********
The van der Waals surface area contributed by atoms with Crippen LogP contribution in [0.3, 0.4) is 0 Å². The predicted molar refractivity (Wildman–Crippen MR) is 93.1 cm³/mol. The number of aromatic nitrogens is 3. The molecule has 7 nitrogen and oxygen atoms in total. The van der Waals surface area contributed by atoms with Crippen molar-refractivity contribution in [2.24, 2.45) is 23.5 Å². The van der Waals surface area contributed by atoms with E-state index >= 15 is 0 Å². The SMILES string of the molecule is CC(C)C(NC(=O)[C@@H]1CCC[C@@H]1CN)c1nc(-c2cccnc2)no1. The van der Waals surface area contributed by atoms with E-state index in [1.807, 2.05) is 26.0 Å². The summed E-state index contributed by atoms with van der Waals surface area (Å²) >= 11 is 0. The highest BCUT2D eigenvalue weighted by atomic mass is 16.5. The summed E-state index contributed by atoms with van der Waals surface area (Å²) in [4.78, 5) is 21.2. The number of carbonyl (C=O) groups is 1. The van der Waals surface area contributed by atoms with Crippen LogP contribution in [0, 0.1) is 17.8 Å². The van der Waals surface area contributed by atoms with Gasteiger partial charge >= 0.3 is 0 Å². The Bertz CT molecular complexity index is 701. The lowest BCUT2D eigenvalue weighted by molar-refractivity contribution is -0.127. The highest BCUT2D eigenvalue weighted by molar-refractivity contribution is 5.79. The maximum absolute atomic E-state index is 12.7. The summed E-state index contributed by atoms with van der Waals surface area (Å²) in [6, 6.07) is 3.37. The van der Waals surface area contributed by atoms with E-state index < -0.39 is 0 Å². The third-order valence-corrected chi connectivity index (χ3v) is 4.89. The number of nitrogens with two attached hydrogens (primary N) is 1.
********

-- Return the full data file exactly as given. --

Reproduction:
The van der Waals surface area contributed by atoms with Crippen LogP contribution in [0.3, 0.4) is 0 Å². The predicted molar refractivity (Wildman–Crippen MR) is 93.1 cm³/mol. The number of aromatic nitrogens is 3. The molecule has 7 nitrogen and oxygen atoms in total. The van der Waals surface area contributed by atoms with Crippen molar-refractivity contribution in [2.24, 2.45) is 23.5 Å². The van der Waals surface area contributed by atoms with E-state index >= 15 is 0 Å². The SMILES string of the molecule is CC(C)C(NC(=O)[C@@H]1CCC[C@@H]1CN)c1nc(-c2cccnc2)no1. The van der Waals surface area contributed by atoms with E-state index in [1.807, 2.05) is 26.0 Å². The summed E-state index contributed by atoms with van der Waals surface area (Å²) >= 11 is 0. The highest BCUT2D eigenvalue weighted by atomic mass is 16.5. The summed E-state index contributed by atoms with van der Waals surface area (Å²) in [4.78, 5) is 21.2. The number of carbonyl (C=O) groups is 1. The van der Waals surface area contributed by atoms with Crippen LogP contribution in [0, 0.1) is 17.8 Å². The van der Waals surface area contributed by atoms with Gasteiger partial charge >= 0.3 is 0 Å². The Bertz CT molecular complexity index is 701. The lowest BCUT2D eigenvalue weighted by molar-refractivity contribution is -0.127. The highest BCUT2D eigenvalue weighted by molar-refractivity contribution is 5.79. The maximum absolute atomic E-state index is 12.7. The summed E-state index contributed by atoms with van der Waals surface area (Å²) in [6, 6.07) is 3.37. The van der Waals surface area contributed by atoms with E-state index < -0.39 is 0 Å². The third-order valence-corrected chi connectivity index (χ3v) is 4.89. The number of nitrogens with two attached hydrogens (primary N) is 1.